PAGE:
Land of the Lustrous #4 – Phos could get back to work methodically cataloguing everything for the encyclopedia, but eir friend has much more interesting things to talk about, and nearly all the other gems have written em off as crazy for being able to talk to a slug. And besides, there might be another gem trapped underwater! So Phos blunders off into the unknown after being specifically told not to, and inevitably it’s a trap.
But along the way, we get another version of history that might be true. In this one, the humans left behind after the end of civilization didn’t just metamorphose into gems, but rather split into three components. The gems are their “bones”, the part that endures a long time. Ventricosus’s people are their “flesh”, inheriting mortality, reproduction, and gender. And the Lunarians are the “souls”, trying to recapture their bodily components.
This puts Phos in a uniquely interesting category, being part “bone” and “flesh” now. Perhaps there is a way for em to pick up some Lunarian essence too.
The only room this schema leaves for Master Kongō is as the last remaining fully integrated human. Except that if he calls the gems “children”, and they’re centuries old, he’s got to be even older than them, so not a human quite as we know them.
Inuyashiki #3 – Faced with an opponent his invisible raygun doesn’t work on, Hiro decides to declare victory and go home. He returns to trying to protect his buddy Naoyuki, but even after killing all of Naoyuki’s enemies, all he gets is a request to stop helping. Hiro is clearly an out-and-out sociopath at this point; he doesn’t understand other people and focuses only on his own wants. As long as Naoyuki is going back to school, he’s gotten the result he wanted, so Naoyuki pushing him away isn’t something to get angry about.
Meanwhile, Ichirō is finding his own way into a new comfort zone. First he’s taking on gangsters (tattoos are anime’s visual shorthand for “this person is into organized crime”), then flying through the air, then discovering he has miraculous healing powers as well. But instead of the potential for violence, he’s enthralled by his new ability to help people.
Ichirō singing the Astro Boy theme to himself makes for a nice humor break in the middle of the darkness, but it’s also a sign of who he is. He would have seen the original Astro Boy as a child, and at 58, he’s still able to reach for that image of his childhood hero. He’s the sort of person who, deep down, has never quite given up on the dream of saving the world.
Hozuki’s Coolheadedness 2 #4 – A news tip from the world’s laziest fox leads to a chance to revisit the story of Crackling Mountain. Yes, Japanese folktales in their original form are every bit as gruesome as European folktales in their original form. It is interesting to learn that the word paparazzi has made it as far as Japanese.
Speaking of European legends, the Japanese spirit world then takes a timely interest in Halloween. Japan’s Halloween currently takes its cue from the Americanized version. This means lots of pumpkin-themed props and treats (Japan has so far escaped the horror that is pumpkin spice everything, as far as I know). This also means costumes, though there seems to be a belief that one has to dress up as a witch, a ghost, or a monster, rather than the complete randomness seen in Western countries.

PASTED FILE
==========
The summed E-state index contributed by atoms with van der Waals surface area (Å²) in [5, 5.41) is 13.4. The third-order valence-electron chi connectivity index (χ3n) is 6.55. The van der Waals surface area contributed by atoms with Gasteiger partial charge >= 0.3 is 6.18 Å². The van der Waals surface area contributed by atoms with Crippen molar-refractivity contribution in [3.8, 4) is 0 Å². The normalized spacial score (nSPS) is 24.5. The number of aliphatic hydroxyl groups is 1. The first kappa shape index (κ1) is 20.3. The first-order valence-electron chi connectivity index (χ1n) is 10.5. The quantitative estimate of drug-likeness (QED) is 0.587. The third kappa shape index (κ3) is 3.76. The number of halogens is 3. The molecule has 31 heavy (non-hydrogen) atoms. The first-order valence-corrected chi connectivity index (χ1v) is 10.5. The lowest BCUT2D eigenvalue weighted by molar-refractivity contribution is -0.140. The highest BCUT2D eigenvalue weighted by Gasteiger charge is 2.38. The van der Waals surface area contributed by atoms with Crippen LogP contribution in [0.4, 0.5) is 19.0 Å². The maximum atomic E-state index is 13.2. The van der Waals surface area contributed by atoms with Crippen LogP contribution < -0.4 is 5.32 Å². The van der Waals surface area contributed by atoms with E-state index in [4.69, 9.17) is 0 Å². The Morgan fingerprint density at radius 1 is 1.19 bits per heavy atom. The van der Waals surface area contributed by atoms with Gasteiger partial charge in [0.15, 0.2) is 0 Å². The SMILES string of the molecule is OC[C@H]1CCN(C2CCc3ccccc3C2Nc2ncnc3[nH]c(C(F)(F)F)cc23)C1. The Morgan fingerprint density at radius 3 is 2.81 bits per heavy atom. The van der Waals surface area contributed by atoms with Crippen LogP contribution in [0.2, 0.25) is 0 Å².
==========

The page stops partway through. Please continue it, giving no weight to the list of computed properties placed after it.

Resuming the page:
Magical Circle Guru-Guru #17 – Hey, it’s a new season! Time for new opening and closing sequences and themes! This is usually done right at the season break, so either they wanted to wait until the end of the Alahabica arc or, more likely, the production delays that crop up so often in anime are responsible.
Nike is running out of time to find all the elemental powers, so he gets a chance to pick up the Sword of Earth if he can summon
Freddie Mercury the King of Earth in the right way. Once again, it’s Kukuri who saves the day with her magic, though Nike gets a nice moment taking down Ride’s mech golem. But much more importantly, Nike meets a man who can teach him the true secret of heroism: posing your enemies to death!
Guru-Guru is still bumbling along nicely, but the endgame is approaching fast. There are still a couple more plot coupons to pick up, and then it’ll be time to fight the demon lord himself. If this follows the standard RPG plot, it’ll be a simple matter of hacking through the bad guys until reaching the big boss, but I find myself hoping for some big last-minute twist.
Kino’s Journey -the Beautiful World- the Animated Series #4 – For a change, the story rejoins Shizu and Riku as they embark on a sea voyage with the Land of Willful Idiots. At least it’s a change until Kino shows up again and then, addressing the problems, turns into pulling out the guns again. Well, there is at least a twist in that the idiots are so willful, they don’t want their problems solved.
I get that this is meant to be a metaphor for the universal human tendency to ignore problems and hope that they go away, but it would have helped to explore the people’s attachment to their country and history more. Or the excuses they were giving themselves for why the flooded areas were flooding (presumably those were inhabited at some point, right?). Or anything, really, other than “these people apparently just make stuff up”.
I can’t tell if this was a badly written story to begin with, or if it’s just a bad adaptation. But it’s definitely a new low for this show, and not even the big infodump of Tifani’s much more interesting backstory makes up for it.